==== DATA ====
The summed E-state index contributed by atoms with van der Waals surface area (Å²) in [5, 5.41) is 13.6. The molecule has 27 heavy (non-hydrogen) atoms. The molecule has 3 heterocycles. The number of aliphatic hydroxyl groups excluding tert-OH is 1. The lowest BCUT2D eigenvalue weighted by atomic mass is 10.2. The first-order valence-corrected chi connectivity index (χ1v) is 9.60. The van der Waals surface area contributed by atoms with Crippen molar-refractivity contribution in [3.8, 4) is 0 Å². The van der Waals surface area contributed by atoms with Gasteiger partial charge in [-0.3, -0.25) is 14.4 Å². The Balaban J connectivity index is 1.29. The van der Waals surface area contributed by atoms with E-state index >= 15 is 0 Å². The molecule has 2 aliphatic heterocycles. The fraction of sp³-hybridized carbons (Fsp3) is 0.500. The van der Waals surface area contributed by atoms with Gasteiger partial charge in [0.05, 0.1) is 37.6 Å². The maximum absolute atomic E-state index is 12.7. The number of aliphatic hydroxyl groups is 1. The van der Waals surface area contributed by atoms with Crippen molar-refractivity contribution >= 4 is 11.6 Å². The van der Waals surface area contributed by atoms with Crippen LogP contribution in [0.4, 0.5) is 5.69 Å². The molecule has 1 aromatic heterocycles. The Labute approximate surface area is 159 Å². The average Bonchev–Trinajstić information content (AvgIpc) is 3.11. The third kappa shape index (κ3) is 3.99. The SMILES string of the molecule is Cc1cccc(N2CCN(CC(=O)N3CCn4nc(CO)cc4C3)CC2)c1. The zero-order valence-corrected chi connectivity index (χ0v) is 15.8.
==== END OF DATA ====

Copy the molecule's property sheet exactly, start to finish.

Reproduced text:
The summed E-state index contributed by atoms with van der Waals surface area (Å²) in [5, 5.41) is 13.6. The molecule has 27 heavy (non-hydrogen) atoms. The molecule has 3 heterocycles. The number of aliphatic hydroxyl groups excluding tert-OH is 1. The lowest BCUT2D eigenvalue weighted by atomic mass is 10.2. The first-order valence-corrected chi connectivity index (χ1v) is 9.60. The van der Waals surface area contributed by atoms with Crippen molar-refractivity contribution in [3.8, 4) is 0 Å². The van der Waals surface area contributed by atoms with Gasteiger partial charge in [-0.3, -0.25) is 14.4 Å². The Balaban J connectivity index is 1.29. The van der Waals surface area contributed by atoms with E-state index >= 15 is 0 Å². The molecule has 2 aliphatic heterocycles. The fraction of sp³-hybridized carbons (Fsp3) is 0.500. The van der Waals surface area contributed by atoms with Gasteiger partial charge in [0.05, 0.1) is 37.6 Å². The maximum absolute atomic E-state index is 12.7. The number of aliphatic hydroxyl groups is 1. The van der Waals surface area contributed by atoms with Crippen molar-refractivity contribution >= 4 is 11.6 Å². The van der Waals surface area contributed by atoms with Crippen LogP contribution in [0.4, 0.5) is 5.69 Å². The molecule has 1 aromatic heterocycles. The Labute approximate surface area is 159 Å². The average Bonchev–Trinajstić information content (AvgIpc) is 3.11. The third kappa shape index (κ3) is 3.99. The SMILES string of the molecule is Cc1cccc(N2CCN(CC(=O)N3CCn4nc(CO)cc4C3)CC2)c1. The zero-order valence-corrected chi connectivity index (χ0v) is 15.8.